The New User's Directory

"I wanted to find out more about ... "

[World-Wide Web] [A Specific Operating System] [A Specific Question]
[Anything helpful on the web?] [Downloading Software]

About the World-Wide Web

Essentially, the Internet is a bunch of computers which are all connected so that theoretically, they can all communicate and share information. The Web is one form of transmitting that information. Computers run a hypertext transfer protocol (that's what the "http" at the beginning of most web URLs, or addresses, stands for.)

When you click on a link, you are sending a request for that file to the http protocol on the computer hosting the web site - for example, selecting a link to sends a request to the hosting computer at Harvard, a UNIX workstation called The file is then transmitted to your web browser (the program you're using, which is probably Netscape.) Pages are identified by URL's. URL stands for Uniform Resource Locator, and it is the address at which a page "lives." However, hypertext links allow you to jump from page to page without typing in a long URL.

The good thing about the Web is that, unlike gopher or mailing lists or e-mail, you can present sounds, pictures, and even movies, alongside textual content. Another good thing about the Web is that there is no strict hierarchy of organization - it's sort of a big cross-referenced amorphous mass. Remember choose-your-own-adventure books, where you determined the storyline by choosing different pages to turn to? That's the idea here.

Of course, this sometimes makes it hard to find what you're looking for - but that's where cataloging and searching sites come in handy. You've probably heard of Yahoo, which is sort of the unofficial Yellow Pages of the Web. Yahoo organizes pages by category, as well as allowing searches. If you just want to search for a keyword, however, try WebCrawler or Lycos. These two search engines take the keyword you enter and search the actual text of web pages to find those that best match your query.

Web is a lot like television. There's a lot of it, and most of it seems to be variations on a few themes. Some pages are very entertaining, well-done, and useful...and well, a lot of them aren't.

----- * If you're a Harvard student with an FAS account, check out
----- instructions on how to set up your own web page.

Anything Useful on the Web?

So is there anything useful to be found on the web? Although lots of people complain about the lack of content on the web, I'm very optimistic about the possible uses of the web. Sure, there are plenty of ugly backgrounds and blink tags out there, but survival of the fittest is slowly winning to an extent; I see far less ugly commmercial sites out there now than I did a few months ago.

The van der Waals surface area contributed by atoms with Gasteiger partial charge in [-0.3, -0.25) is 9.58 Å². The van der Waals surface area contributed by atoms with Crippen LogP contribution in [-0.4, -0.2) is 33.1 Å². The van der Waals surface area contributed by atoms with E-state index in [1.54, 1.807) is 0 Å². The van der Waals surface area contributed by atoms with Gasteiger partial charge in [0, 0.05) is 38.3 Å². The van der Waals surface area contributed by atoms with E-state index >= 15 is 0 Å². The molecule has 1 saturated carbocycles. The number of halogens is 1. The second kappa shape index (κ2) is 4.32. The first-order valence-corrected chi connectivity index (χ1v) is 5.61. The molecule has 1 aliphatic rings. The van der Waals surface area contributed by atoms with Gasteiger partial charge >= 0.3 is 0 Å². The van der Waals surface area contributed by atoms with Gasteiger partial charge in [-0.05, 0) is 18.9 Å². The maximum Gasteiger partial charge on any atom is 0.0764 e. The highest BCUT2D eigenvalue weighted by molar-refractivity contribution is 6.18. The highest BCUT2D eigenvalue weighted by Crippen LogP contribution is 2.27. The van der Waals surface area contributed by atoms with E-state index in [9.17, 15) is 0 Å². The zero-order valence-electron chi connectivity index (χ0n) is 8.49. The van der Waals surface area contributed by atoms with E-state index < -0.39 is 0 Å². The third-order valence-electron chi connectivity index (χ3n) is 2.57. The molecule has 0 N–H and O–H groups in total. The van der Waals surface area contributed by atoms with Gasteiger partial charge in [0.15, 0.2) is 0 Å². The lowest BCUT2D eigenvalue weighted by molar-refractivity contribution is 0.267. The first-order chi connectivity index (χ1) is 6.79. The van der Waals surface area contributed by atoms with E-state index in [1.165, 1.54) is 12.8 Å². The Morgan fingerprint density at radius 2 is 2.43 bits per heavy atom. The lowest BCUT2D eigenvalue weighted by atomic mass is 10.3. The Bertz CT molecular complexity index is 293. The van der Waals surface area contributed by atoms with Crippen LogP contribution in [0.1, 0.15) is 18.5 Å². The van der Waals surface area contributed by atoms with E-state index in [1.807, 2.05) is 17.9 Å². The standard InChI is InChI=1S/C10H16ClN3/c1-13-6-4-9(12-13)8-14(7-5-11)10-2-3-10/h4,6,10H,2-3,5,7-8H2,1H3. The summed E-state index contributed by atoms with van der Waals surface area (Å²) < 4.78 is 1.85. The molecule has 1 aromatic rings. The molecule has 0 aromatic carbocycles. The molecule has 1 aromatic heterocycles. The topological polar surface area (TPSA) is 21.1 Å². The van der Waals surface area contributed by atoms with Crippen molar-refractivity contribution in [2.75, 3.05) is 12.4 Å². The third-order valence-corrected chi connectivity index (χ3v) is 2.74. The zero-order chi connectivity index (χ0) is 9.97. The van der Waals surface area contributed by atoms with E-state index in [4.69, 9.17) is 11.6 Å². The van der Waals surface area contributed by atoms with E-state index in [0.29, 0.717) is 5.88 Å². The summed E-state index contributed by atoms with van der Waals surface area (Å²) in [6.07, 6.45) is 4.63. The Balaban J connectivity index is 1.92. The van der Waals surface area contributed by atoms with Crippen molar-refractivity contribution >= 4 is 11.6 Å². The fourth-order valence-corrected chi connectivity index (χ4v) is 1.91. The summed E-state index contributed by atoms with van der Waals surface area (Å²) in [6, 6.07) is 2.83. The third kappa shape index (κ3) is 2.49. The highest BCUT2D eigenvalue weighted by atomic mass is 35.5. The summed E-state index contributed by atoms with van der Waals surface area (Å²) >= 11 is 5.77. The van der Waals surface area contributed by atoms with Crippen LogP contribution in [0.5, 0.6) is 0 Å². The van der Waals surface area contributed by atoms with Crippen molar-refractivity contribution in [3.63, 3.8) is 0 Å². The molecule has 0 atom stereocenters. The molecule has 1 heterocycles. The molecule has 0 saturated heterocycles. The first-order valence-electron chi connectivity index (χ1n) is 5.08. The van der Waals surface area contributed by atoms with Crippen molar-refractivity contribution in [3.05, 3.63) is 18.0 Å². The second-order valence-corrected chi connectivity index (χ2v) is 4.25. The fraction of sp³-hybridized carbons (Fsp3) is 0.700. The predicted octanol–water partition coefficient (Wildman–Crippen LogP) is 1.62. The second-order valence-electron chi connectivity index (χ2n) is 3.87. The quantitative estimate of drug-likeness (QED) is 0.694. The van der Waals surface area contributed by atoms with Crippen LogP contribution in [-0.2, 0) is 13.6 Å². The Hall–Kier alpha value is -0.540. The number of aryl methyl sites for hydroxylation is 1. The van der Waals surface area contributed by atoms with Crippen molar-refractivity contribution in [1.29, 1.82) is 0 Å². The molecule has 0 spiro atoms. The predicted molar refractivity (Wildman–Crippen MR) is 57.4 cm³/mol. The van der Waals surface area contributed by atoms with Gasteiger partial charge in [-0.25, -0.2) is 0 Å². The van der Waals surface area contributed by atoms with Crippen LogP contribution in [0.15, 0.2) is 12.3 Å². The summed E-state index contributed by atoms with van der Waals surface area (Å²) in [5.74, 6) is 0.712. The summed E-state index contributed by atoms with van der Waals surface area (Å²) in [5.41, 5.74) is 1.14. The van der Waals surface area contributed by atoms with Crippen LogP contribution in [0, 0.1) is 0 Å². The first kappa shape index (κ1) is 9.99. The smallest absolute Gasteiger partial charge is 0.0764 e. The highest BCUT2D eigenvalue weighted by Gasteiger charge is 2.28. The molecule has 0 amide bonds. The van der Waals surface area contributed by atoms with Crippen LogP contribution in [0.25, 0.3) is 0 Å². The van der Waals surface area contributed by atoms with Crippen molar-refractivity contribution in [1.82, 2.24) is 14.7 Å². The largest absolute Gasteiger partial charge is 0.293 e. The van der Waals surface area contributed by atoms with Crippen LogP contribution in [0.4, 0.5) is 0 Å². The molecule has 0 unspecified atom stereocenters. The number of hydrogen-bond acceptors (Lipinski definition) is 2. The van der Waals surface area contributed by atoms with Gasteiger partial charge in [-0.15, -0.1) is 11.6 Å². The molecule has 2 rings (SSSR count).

For example, there are some services which are far more convenient over the web. Package tracking, for example: if you want to check on a package you sent, why call the number and be put on hold when you can check for yourself in a few seconds? Federal Express and United Parcel Service (UPS) both offer this service now. Or, for example, the National Address Server, which takes part of an address and returns the correct version (corrects for street/address/lane confusion) with zip code.

Another helpful trend in web pages are the "regional" pages cropping up in various places - which often have information on sights to see, restaurants, things to do. For example, if you're studying or living in the Cambridge/Boston area, there's:

| The City of Cambridge Home Page | Boston Area Weather |
Cambridge Town Crier | Cambridge Restaurants |

If you don't live near here, don't despair - Yahoo has an entire category devoted to regional pages.

As far as entertainment goes, there's no shortage of web resources there, either. For the most part, you can just pick a keyword for whatever you're interested in and search for the right pages. But here are a few entertaining links from my bookmarks file:

| Disney Home Page | MCI Summary of World News | US News and World Report Online |
Cool Site of the Day | Project Bartleby: Quotations and Literature Online |
Paramount Pictures | Send an E-Postcard! | Calvin and Hobbes Gallery |

And, of course, there are places where you can download software, which is our next section...

Downloading Software from the Web

If you're looking for shareware and you don't want to deal with FTP'ing it, the best place to look is the web. Most major shareware archives now have a web interface where you can just select a link and automatically download the files you want. Plus, if you configure your "options" correctly in whatever browser you're using (assuming graphical browser for a moment here), you can set up your files to automatically translate and/or decompress themselves. Plus, some of the more detailed archives have preview descriptions and search capabilities, which is very convenient.

Macintosh Shareware Archives

| Searchable UMich Mac Archives | UTexas Mac Archive |
AOL's mirror of the Stanford Info-Mac archives | Macintosh Internet Software |

Windows (3.1 and 95) Shareware Archives

| Microsoft Windows 95 Software | Windows 95 Utility Page |
Winsock Internet Software | CSUSM Windows Software |

Plus there are places to download software and source code for UNIX stuff - but that doesn't really belong on a new user's page. I'll have a page for web resources soon.

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